In the 1800s scientists studying things like heat and the behavior of low density gases developed a theory known as thermodynamics. As the name suggests, this theory describes the dynamic behavior of heat (or more generally energy). The core of thermodynamics is embodied by its four basic laws.
The zeroth law states that if object A is in thermodynamic equilibrium with object B (meaning no net energy flows between them), and object C is in thermodynamic equilibrium with B, then A and C are in thermodynamic equilibrium with each other. Since objects in thermodynamic equilibrium have the same temperature, another way to state this law is that if A has the same temperature as B, and C has the same temperature as B, then A and C have the same temperature. When you put it that way it seems quite obvious, which is why it isn’t known as the first law. The other laws were developed first, and as they were refined it became clear the zeroth law should be included as a physical property, not just an assumption.
The first law states that energy is conserved. Since heat is a form of energy, this means an object that is heating up must be getting energy from somewhere. Likewise, if an object is cooling down, the energy it loses must be gained by something else. Conservation of energy was known before thermodynamics, but this law recognized heat as a form of energy.
The second law is perhaps the most misunderstood law of thermodynamics. In its simplest form it can be summarized as “heat flows from hot objects to cold objects”. But the law is more useful when it is expressed in terms of entropy. In this way it is stated as “the entropy of a system can never decrease.” Many people interpret entropy as the level of disorder in a system, or the unusable part of a system. That would mean things must always become less useful over time, which is why evolution skeptics often claim it violates the second law of thermodynamics.
But entropy is really about the level of information you need to describe a system. An ordered system (say, marbles evenly spaced in a grid) is easy to describe because the objects have simple relations to each other. On the other hand, a disordered system (marbles randomly scattered) take more information to describe, because there isn’t a simple pattern to them. So when the second law says that entropy can never decrease, it is say that the physical information of a system cannot decrease. In other words, information cannot be destroyed.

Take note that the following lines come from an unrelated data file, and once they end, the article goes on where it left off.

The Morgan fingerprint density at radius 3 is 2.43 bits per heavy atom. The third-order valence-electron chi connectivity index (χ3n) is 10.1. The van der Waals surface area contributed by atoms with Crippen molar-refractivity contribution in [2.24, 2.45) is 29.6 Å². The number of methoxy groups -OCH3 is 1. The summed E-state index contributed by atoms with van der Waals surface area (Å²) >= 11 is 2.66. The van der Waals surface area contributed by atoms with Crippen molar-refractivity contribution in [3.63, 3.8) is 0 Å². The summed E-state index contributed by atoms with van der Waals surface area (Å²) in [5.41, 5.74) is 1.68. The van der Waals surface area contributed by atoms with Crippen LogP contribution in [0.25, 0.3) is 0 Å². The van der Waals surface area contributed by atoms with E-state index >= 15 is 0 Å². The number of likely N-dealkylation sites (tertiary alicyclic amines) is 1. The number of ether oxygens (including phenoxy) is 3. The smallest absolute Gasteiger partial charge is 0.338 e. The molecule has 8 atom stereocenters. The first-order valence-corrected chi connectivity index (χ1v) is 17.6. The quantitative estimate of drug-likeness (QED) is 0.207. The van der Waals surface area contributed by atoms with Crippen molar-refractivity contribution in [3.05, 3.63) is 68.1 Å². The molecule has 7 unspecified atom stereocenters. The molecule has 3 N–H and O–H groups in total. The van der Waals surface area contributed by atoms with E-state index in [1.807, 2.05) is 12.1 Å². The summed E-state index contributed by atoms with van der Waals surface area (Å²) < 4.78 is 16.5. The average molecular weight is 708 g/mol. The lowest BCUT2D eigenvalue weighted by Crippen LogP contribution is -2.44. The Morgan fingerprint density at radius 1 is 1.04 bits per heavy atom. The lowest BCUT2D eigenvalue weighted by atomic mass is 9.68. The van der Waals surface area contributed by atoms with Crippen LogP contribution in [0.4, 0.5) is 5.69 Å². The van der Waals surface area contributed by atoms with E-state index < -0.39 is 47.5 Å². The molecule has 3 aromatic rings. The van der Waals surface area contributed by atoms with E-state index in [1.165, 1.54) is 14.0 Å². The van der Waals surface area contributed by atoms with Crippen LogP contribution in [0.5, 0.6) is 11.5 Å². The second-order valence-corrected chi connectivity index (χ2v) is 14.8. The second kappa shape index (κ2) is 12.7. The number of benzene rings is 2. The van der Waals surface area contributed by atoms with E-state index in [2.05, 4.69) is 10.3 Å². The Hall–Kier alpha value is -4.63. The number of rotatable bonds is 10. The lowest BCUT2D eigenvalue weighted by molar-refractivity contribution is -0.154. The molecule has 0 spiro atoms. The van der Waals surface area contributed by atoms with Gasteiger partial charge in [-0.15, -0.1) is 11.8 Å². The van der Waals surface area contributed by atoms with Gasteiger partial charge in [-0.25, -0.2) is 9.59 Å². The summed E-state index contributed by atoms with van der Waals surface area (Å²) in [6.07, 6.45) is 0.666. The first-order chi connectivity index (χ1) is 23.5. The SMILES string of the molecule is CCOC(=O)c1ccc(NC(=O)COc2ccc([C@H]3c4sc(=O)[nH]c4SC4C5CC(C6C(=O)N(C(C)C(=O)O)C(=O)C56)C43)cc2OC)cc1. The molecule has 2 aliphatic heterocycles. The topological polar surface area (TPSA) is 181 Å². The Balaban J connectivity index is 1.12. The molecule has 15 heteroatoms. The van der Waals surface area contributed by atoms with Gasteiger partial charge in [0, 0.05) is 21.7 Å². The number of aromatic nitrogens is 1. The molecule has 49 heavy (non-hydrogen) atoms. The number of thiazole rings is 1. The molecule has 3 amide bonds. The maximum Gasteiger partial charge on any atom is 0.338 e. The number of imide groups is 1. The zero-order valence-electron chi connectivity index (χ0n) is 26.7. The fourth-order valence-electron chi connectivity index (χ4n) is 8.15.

The third law basically states that at absolute zero an object is at its minimum possible entropy (often taken as zero). One consequence of this law is that you cannot cool an object to absolute zero.
In an earlier post I wrote about how classical black holes have “no hair,” meaning that they are simply described by their mass, charge and rotation. Because of this, you could toss an object (with a great deal of entropy) into a black hole, and the entropy would simply go away. In other words, the entropy of the system would get smaller, which would violate the second law of thermodynamics. Another way of looking at it would be that the classical black hole has a temperature of absolute zero. This means you could take some hot mass and collapse it into a black hole, which would essentially be cooling an object to absolute zero, in violation of the third law of thermodynamics.
Of course, this ignores the effects of quantum mechanics. When we take quantum mechanics into account, black holes can emit light and other particles through a process known as Hawking radiation. Since a “quantum” black hole emits heat and light, it therefore has a temperature. This means black holes are subject to the laws of thermodynamics.
Integrating general relativity, quantum mechanics and thermodynamics into a comprehensive description of black holes is quite complicated, but the basic properties can be expressed as a fairly simple set of rules known as black hole thermodynamics. Essentially these are the laws of thermodynamics re-expressed in terms of properties of black holes.
The zeroth law states that a simple, non-rotating black hole has uniform gravity at its event horizon. This is kind of like saying that such a black hole is at thermal equlibrium.
The first law relates the mass, rotation and charge of a black hole to its entropy. The entropy of a black hole is then related to the surface area of its event horizon.
The second law again states that the entropy of a black hole system cannot decrease. One consequence of this is that when two black holes merge, the surface area of the merged event horizon must be greater than the surface areas of the original black holes.
The third law states that “extreme” black holes (those with a maximum possible rotation or charge) would have minimum entropy. This means that it would never be possible to form an extreme black hole. For example, it would never be possible to spin a black hole so fast that it would break apart.
The advantage of black hole thermodynamics is that provides a way to get a handle on the complex interactions black holes can have. Thermodynamic black holes have not just mass, charge and rotation, but also temperature and entropy. The rules first devised to describe the heating and cooling of simple gases also seems to apply to black holes.
But there are things we still don’t understand about black hole thermodynamics. I’ll talk about those next time.